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Blood. 2011 Mar 17;117(11):3123-30. doi: 10.1182/blood-2010-11-318485. Epub 2011 Jan 13.

Antiviral memory CD8 T-cell differentiation, maintenance, and secondary expansion occur independently of MyD88.

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  • 1Department of Medicine, University of Pennsylvania, Philadelphia, PA, USA.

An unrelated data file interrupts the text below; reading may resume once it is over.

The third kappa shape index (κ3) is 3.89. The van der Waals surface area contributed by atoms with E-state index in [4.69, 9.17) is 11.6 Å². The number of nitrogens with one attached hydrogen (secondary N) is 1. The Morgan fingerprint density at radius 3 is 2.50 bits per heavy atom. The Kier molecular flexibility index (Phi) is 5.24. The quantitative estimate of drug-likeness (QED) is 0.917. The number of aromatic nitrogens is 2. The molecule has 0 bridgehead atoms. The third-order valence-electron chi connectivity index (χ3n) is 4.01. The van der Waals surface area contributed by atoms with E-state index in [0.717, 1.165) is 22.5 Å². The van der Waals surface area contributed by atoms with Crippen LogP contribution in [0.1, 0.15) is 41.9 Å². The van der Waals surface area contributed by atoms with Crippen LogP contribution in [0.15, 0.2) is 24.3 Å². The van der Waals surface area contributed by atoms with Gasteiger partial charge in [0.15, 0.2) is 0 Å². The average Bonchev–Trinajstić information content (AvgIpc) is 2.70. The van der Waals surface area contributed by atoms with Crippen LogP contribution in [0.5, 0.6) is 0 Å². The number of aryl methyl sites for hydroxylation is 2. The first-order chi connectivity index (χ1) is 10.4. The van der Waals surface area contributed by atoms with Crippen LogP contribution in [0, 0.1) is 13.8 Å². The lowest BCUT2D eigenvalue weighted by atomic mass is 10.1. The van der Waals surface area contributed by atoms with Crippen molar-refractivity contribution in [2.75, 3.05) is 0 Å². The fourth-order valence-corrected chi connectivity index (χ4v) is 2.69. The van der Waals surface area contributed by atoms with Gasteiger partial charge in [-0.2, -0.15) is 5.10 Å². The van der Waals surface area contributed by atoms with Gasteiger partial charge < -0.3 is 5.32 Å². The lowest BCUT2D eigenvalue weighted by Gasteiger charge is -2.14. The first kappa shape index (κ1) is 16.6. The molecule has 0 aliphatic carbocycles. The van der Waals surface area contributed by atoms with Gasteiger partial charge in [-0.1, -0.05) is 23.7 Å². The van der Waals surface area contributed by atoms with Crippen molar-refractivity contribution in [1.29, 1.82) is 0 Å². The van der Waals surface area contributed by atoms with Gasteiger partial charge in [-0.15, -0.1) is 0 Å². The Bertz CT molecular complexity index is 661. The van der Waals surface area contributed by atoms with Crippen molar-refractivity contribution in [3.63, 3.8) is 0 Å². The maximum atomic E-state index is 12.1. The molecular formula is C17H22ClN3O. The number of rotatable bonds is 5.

Inflammatory signals induced during infection regulate T-cell expansion, differentiation, and memory formation. Toll-like receptors (TLRs) are inflammatory mediators that allow innate immune cells to recognize and respond to invading pathogens. In addition to their role in innate immune cells, we have found that signals delivered through the TLR adapter protein myeloid differentiation protein 88 (MyD88) play a critical, T cell-intrinsic role in supporting the survival and accumulation of antigen-specific effector cells after acute viral infection. However, the importance of MyD88-dependent signals in regulating the generation and maintenance of memory T cells remained unclear. To address this, we used a novel, inducible knockout system to examine whether MyD88 is required for optimal memory CD8 T-cell generation and responses after lymphocytic choriomeningitis virus infection. We show that whereas MyD88 is critical for initial T-cell expansion, it is not required for the subsequent differentiation and stable maintenance of a memory T-cell population. Furthermore, in contrast to naive CD8 T cells, memory CD8 T cells do not depend on MyD88 for their secondary expansion. Our findings clarify the importance of MyD88 during distinct phases of the antiviral T-cell response and establish differential dependence on MyD88 signaling as a novel characteristic that distinguishes naive from memory CD8 T cells.

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